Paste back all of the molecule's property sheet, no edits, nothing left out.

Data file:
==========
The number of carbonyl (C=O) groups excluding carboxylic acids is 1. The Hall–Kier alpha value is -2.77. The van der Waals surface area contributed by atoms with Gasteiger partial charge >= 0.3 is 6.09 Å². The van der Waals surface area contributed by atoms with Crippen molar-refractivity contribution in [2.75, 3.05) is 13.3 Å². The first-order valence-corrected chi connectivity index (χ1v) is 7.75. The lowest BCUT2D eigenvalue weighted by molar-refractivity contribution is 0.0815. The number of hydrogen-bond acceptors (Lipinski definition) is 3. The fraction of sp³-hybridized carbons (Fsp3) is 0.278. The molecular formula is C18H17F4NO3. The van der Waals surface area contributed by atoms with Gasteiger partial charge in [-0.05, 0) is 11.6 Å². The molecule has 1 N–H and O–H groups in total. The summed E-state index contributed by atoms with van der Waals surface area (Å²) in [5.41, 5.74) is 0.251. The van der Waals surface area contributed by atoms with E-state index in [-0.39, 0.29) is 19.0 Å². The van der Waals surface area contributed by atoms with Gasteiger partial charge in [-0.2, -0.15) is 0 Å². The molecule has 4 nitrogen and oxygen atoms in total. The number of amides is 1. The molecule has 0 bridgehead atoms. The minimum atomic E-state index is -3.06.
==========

The number of carbonyl (C=O) groups excluding carboxylic acids is 1. The Hall–Kier alpha value is -2.77. The van der Waals surface area contributed by atoms with Gasteiger partial charge >= 0.3 is 6.09 Å². The van der Waals surface area contributed by atoms with Crippen molar-refractivity contribution in [2.75, 3.05) is 13.3 Å². The first-order valence-corrected chi connectivity index (χ1v) is 7.75. The lowest BCUT2D eigenvalue weighted by molar-refractivity contribution is 0.0815. The number of hydrogen-bond acceptors (Lipinski definition) is 3. The fraction of sp³-hybridized carbons (Fsp3) is 0.278. The molecular formula is C18H17F4NO3. The van der Waals surface area contributed by atoms with Gasteiger partial charge in [-0.05, 0) is 11.6 Å². The molecule has 1 N–H and O–H groups in total. The summed E-state index contributed by atoms with van der Waals surface area (Å²) in [5.41, 5.74) is 0.251. The van der Waals surface area contributed by atoms with E-state index in [-0.39, 0.29) is 19.0 Å². The van der Waals surface area contributed by atoms with Gasteiger partial charge in [-0.2, -0.15) is 0 Å². The molecule has 4 nitrogen and oxygen atoms in total. The number of amides is 1. The molecule has 0 bridgehead atoms. The minimum atomic E-state index is -3.06.